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10 Household Items That Are Extremely Flammable

A substance is considered highly flammable if its ignition point is lower than 90°F. Check out these common household items that are highly flammable. Some of them may surprise you!

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Fire on waterLeigh Prather/Shutterstock

Knowledge is safety

Some of these ordinary household items you might already expect to be flammable—some you might find surprising. Each of these can be dangerous, and knowing them will help keep yourself and others safe.

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flourS-Photo/Shutterstock

Flour

Yes it’s true! Flour can be a fire hazard, especially flour dust in the air. In fact, many powdered foods, such as non-dairy creamer, spices, and dried milk, will ignite readily. This is because they can burn easily from all sides, so they flare up quickly when exposed to a naked flame. So beware when you’re using dried, powdery foods like flour. These are 15 other common kitchen items that are secretly toxic.

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spray Yeto studio/Shutterstock

Beauty products

Many beauty products contain highly flammable chemicals. Our favorite pampering products such as hair mousse, hair spray, and antiperspirants can all pose a danger if they’re not used carefully. They’re especially dangerous if they come in aerosol cans—not only will they ignite if exposed to a naked flame, but they can also explode if left on a sunny windowsill. Always store such products safely out of the sun. These are 20 other hidden things in your home that may be a fire hazard.

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creamSalve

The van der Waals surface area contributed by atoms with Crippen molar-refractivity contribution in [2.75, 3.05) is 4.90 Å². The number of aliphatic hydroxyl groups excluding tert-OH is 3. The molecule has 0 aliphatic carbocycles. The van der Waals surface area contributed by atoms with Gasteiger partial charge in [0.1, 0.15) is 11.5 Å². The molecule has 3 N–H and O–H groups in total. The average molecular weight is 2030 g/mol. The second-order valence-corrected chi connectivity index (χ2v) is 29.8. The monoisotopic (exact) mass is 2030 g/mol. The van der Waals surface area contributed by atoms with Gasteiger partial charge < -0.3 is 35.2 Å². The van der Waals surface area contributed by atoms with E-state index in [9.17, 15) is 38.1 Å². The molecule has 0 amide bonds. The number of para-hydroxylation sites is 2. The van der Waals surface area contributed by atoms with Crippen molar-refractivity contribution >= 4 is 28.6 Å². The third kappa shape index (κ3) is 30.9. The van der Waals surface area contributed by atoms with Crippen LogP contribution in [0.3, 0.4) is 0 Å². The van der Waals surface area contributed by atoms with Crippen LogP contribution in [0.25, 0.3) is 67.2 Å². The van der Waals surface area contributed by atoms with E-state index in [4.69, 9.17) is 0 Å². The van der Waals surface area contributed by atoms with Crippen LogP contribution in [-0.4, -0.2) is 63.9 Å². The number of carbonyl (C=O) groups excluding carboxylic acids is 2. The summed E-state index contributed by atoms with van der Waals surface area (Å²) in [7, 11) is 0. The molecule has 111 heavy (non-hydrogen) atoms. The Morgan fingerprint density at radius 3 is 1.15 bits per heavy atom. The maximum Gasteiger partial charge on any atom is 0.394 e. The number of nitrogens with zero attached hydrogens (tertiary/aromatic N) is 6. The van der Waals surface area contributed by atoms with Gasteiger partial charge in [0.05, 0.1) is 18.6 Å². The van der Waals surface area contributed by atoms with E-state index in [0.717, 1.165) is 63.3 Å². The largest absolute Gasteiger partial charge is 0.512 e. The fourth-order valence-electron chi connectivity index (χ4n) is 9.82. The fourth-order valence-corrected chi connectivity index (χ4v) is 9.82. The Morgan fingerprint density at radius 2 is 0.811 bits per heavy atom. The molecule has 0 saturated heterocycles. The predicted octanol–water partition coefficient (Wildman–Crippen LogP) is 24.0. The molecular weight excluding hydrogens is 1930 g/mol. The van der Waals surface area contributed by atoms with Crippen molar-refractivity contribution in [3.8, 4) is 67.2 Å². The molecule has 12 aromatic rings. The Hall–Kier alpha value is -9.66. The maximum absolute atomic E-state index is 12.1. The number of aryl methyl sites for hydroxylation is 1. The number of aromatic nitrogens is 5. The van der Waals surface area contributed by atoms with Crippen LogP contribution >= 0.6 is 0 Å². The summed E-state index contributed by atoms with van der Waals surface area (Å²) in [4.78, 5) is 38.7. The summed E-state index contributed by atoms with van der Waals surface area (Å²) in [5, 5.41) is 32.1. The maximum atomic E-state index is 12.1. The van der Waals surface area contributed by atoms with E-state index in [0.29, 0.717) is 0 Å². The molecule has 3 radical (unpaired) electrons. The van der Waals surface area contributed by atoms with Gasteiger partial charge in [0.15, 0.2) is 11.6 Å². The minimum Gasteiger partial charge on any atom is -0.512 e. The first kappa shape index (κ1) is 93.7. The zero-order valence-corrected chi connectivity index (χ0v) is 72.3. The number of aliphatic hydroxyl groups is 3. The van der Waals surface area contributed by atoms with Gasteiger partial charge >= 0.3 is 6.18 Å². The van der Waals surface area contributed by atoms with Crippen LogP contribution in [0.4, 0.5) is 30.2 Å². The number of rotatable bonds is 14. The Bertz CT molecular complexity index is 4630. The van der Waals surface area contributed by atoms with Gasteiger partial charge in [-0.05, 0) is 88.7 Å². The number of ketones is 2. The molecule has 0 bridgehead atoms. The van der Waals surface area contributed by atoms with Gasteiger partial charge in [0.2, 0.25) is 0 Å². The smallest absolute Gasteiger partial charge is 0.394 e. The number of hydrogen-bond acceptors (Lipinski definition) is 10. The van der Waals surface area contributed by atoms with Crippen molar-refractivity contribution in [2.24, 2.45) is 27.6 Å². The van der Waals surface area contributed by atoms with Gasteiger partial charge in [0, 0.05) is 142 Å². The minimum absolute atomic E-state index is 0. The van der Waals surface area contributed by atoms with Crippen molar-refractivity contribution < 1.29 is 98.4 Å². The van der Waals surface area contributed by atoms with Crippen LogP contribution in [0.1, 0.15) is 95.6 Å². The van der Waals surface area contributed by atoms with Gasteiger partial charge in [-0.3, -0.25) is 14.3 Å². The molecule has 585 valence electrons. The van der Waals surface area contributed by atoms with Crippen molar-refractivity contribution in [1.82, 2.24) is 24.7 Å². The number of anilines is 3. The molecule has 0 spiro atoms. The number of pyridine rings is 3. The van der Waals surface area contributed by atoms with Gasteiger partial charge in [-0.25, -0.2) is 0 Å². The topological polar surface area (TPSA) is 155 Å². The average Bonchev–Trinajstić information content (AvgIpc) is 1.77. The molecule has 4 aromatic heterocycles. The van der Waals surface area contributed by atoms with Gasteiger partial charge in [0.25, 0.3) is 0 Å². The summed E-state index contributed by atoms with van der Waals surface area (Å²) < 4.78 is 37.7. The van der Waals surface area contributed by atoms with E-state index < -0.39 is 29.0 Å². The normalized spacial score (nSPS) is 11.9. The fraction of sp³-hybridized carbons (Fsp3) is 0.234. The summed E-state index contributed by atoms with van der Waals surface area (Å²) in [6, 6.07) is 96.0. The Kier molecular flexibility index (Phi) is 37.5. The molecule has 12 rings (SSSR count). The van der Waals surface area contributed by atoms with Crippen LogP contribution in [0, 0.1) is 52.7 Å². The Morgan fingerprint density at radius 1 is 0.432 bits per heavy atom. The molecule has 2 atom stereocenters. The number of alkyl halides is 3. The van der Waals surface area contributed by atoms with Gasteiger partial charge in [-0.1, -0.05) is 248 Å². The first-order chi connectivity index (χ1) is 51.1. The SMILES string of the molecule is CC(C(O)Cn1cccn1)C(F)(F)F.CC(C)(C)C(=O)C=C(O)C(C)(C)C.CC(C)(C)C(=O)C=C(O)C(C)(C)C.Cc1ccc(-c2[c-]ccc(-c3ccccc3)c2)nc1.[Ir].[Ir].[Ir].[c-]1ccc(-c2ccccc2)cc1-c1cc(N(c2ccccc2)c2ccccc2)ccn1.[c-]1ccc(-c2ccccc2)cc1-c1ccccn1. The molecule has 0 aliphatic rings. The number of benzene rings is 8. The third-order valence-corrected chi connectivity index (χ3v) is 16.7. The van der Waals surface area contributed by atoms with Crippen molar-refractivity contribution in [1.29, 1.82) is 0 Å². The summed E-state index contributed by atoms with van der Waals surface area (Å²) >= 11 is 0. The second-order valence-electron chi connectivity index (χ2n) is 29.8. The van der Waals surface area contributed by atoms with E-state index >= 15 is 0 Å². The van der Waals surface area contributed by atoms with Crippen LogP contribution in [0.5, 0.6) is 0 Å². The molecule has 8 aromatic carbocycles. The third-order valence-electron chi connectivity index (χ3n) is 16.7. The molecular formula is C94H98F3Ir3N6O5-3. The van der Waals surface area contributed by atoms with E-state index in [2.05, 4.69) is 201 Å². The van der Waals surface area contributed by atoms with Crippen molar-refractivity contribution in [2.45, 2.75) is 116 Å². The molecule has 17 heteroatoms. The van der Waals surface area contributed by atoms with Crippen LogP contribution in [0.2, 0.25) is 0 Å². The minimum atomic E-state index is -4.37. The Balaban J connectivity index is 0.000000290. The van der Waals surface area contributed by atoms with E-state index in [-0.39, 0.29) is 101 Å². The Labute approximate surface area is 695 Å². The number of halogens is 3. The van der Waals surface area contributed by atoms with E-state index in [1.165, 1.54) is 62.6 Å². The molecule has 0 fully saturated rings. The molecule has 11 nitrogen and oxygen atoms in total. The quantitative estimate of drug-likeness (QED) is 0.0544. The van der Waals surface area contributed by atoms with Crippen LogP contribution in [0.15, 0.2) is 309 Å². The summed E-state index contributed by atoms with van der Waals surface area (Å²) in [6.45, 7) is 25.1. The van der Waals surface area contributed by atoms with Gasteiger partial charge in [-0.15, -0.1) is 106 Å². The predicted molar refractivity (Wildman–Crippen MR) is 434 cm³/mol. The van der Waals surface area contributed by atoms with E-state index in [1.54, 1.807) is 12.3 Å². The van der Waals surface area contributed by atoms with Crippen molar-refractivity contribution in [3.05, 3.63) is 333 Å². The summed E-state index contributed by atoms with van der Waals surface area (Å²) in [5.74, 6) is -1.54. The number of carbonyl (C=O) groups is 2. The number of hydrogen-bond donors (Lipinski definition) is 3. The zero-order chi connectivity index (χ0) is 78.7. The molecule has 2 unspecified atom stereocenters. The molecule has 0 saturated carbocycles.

Paraffin-based skin creams

Skin creams are probably not top of your list of potential fire hazards. But there have been some horrifying accidents when people used paraffin-based skin products which have soaked into their clothing and then ignited. In 2006, Philip Hoe from Doncaster, United Kingdom, died when his clothing ignited as he lit a cigarette. He had used a paraffin-based cream to treat a skin condition, and some of the cream seeped into his clothes. Always wash clothing exposed to such skin cream at high temperatures and avoid naked flames such as cigarette lighters.

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sanitizeryurakrasil/Shutterstock

Hand sanitizer

Hand sanitizers are very useful when you don’t have access to soap and water, but, as alcohol-based products, they can ignite very easily at relatively low temperatures. While extremely rare, there have been instances when fires have been caused by hand sanitizers and static electricity, so always use a small amount that will dry quickly. If you keep a stock of hand sanitizer on hand, be sure to store it away from heat and ignition sources. Oh, and by the way, rubbing alcohol is also highly flammable. Now that you know how to stay safe, here are some genius uses for hand sanitizer beyond sanitizing your hands.

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oilAfrica Studio/Shutterstock

Cooking oil